VirtualBox 5.0 tested


Mouse pointer integration also worked out of the box on Windows. All you need to do is move the pointer into the virtual machine to enable the mouse and keyboard on the machine. Dynamic resizing of the guest desktop to fit the virtual machine window size only works if you have the extensions in place. This also gives you a full-screen mode and a seamless mode, which switches the desktop to full-screen mode, but you only see the Windows taskbar and the programs launched under Windows (Figure 4). Both modes worked without any trouble on Windows in our lab. Seamless mode also launched on Ubuntu but hid the Unity program launcher, making it impossible to use Ubuntu.

Figure 4: An unusual sight: Internet Explorer on an Ubuntu desktop. Seamless mode worked without any trouble in our lab.

To access the virtual machine remotely, you need to Enable Server in the Remote Display tab of the Display section. I had no trouble accessing the system with the KDE KRDC tool. VirtualBox uses RDP on port 3389 as a protocol; just make sure you enter the password for the host system when prompted, not the guest system.

File Exchange

Sharing the clipboard worked without trouble when copying snippets of text or URLs between the guest and host. However, dragging and dropping files between the systems only worked between the host and the guest. Where this did not work, installing the guest extensions typically resolved the problem; this step is often indispensable after a Windows update. Dragging and dropping between the guest and host did not work at any time in our lab environment. We only saw a small window with a prompt telling us to enter a file name.

On Ubuntu, drag and drop did not work at all. Of course, the desktop environment could be responsible for this. In a parallel test with Arch Linux as the host and Windows 7 as the guest, file exchanges worked without any trouble in both directions. And on Ubuntu 15.04 as the guest, at least you can transfer files to Ubuntu, although trying to send them back to the host caused the file manager to crash.

If you want to share folders on the host system with the guest, you need to go to Shared Folders in the settings and select the desired directory. At setup time, you decide whether VirtualBox makes the directory read-only and automatically mounts it. The software then sets up the appropriate SMB share, to which Windows directly assigns a drive letter (Figure 5).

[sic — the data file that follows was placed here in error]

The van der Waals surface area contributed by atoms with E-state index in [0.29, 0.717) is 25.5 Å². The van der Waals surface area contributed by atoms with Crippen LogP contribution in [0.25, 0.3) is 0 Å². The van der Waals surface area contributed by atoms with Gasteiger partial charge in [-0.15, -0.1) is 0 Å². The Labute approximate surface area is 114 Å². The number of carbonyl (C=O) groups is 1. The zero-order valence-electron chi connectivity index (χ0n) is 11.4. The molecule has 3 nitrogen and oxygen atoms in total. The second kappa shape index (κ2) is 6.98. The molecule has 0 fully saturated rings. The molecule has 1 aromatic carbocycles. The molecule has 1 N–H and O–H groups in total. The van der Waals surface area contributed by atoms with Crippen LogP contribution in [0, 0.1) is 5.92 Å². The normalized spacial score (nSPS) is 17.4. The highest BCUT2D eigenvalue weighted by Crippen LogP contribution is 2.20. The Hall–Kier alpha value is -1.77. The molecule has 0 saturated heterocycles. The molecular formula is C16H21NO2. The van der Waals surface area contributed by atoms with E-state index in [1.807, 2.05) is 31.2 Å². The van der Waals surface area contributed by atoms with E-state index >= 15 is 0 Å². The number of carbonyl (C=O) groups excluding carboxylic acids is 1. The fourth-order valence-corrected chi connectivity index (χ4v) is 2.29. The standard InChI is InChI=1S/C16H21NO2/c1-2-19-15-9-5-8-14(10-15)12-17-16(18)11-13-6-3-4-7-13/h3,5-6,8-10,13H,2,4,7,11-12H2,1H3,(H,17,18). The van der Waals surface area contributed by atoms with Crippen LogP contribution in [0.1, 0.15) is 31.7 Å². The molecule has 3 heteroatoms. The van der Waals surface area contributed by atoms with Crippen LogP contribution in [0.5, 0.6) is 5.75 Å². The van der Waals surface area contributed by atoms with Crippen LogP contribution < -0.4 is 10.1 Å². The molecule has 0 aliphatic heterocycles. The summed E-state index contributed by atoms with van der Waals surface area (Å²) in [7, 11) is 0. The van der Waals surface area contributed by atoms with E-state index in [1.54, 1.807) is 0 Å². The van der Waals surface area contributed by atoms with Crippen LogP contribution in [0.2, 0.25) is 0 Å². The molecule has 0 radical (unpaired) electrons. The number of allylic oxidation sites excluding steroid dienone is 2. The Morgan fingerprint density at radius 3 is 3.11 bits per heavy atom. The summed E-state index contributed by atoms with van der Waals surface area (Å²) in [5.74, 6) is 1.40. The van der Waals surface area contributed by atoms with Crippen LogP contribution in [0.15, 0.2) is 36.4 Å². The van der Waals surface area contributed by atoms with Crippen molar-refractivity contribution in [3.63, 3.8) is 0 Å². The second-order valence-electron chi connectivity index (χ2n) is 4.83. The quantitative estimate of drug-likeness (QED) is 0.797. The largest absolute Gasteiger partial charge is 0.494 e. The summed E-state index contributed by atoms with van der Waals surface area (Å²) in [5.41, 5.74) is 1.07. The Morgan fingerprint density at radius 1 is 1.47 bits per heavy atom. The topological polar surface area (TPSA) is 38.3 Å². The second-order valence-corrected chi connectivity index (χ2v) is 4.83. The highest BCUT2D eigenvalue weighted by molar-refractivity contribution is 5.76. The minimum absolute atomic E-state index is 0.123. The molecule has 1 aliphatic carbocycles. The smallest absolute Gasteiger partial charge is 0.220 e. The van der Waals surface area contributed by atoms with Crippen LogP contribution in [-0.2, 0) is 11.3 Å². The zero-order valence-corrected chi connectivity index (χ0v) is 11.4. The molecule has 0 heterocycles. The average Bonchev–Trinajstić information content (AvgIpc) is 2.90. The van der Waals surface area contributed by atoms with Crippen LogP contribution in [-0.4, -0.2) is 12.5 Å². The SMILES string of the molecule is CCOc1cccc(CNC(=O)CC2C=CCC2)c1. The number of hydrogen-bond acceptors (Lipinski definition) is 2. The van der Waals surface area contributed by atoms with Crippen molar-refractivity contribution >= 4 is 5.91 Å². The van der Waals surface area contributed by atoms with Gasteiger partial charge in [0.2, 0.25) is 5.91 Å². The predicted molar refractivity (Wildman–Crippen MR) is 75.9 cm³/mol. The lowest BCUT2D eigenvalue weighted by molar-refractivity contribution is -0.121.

Figure 5: Windows integrates shared folders into Explorer without trouble.

This method of sharing files worked on the fly in our lab without any problems. In the virtual machine menu, choose Devices | Shared Folders | Shared Folders Settings. On Ubuntu, I was unable to see either the network computers or the shares in Nautilus. The only thing that helped here was a detour to the command line, where I entered

$ sudo mount -t vboxsf <share> \

for at least a modicum of success: Ubuntu mounted the share read-only, although this was not what I wanted.


In the performance test, I wanted to see whether the systems on the virtual machines were lame ducks when virtualized or fast movers. The first test was the transfer rate of a USB stick. Writing to the host system achieved an average speed of 11Mbps, whereas the Windows guest took approximately twice as long – achieving a speed of around 5.5Mbps for the same operation.

The situation was even worse for file reads: The host system achieved a speed of 22.5Mbps on average, and the Windows guest crept along at just 6Mbps. Ubuntu impressed in this exercise with an average read speed of 15.5Mbps and an average write speed of 10Mbps.

The situation was different in the Peacekeeper benchmark, which I ran on the latest Google Chrome version on all the systems. Windows surprised here by achieving a score of 4500 and thus actually beating the host system. Ubuntu was the laggard here with a score of just 2500.

VirtualBox shone in the network throughput test, with both Windows and Ubuntu guests; the values were more or less identical to those of the host system. The number of connections per minute differed greatly, however. Whereas the host set the bar at 2,000 connections per minute, the guests achieved less than half this figure. Of course, this is not really important in practice and should be viewed more as an academic value. It seems that Oracle has done a good job of implementing the network stack in the system.

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